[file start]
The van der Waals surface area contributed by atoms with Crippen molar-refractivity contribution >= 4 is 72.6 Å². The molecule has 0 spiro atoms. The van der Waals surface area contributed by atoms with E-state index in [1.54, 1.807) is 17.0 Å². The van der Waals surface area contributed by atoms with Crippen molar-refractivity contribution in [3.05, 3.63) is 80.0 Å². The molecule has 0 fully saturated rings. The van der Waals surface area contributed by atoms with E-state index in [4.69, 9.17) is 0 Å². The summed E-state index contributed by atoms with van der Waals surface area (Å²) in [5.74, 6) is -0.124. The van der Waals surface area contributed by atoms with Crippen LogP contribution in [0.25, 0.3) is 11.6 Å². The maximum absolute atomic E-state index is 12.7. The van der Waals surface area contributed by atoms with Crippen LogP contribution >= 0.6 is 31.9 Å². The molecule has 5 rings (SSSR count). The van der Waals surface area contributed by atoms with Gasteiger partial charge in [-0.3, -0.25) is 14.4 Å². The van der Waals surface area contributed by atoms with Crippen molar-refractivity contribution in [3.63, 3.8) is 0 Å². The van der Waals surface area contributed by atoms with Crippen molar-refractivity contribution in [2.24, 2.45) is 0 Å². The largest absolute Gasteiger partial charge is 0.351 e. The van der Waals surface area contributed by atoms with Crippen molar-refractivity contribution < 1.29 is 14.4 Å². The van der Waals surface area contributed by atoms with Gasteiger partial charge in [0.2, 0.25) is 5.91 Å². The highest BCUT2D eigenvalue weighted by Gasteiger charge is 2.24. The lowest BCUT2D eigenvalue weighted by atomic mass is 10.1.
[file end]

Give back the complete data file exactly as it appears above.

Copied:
The van der Waals surface area contributed by atoms with Crippen molar-refractivity contribution >= 4 is 72.6 Å². The molecule has 0 spiro atoms. The van der Waals surface area contributed by atoms with E-state index in [1.54, 1.807) is 17.0 Å². The van der Waals surface area contributed by atoms with Crippen molar-refractivity contribution in [3.05, 3.63) is 80.0 Å². The molecule has 0 fully saturated rings. The van der Waals surface area contributed by atoms with E-state index in [4.69, 9.17) is 0 Å². The summed E-state index contributed by atoms with van der Waals surface area (Å²) in [5.74, 6) is -0.124. The van der Waals surface area contributed by atoms with Crippen LogP contribution in [0.25, 0.3) is 11.6 Å². The maximum absolute atomic E-state index is 12.7. The van der Waals surface area contributed by atoms with Crippen LogP contribution >= 0.6 is 31.9 Å². The molecule has 5 rings (SSSR count). The van der Waals surface area contributed by atoms with Gasteiger partial charge in [-0.3, -0.25) is 14.4 Å². The van der Waals surface area contributed by atoms with Crippen molar-refractivity contribution in [3.63, 3.8) is 0 Å². The van der Waals surface area contributed by atoms with Crippen molar-refractivity contribution in [2.24, 2.45) is 0 Å². The largest absolute Gasteiger partial charge is 0.351 e. The van der Waals surface area contributed by atoms with Crippen molar-refractivity contribution < 1.29 is 14.4 Å². The van der Waals surface area contributed by atoms with Gasteiger partial charge in [0.2, 0.25) is 5.91 Å². The highest BCUT2D eigenvalue weighted by Gasteiger charge is 2.24. The lowest BCUT2D eigenvalue weighted by atomic mass is 10.1.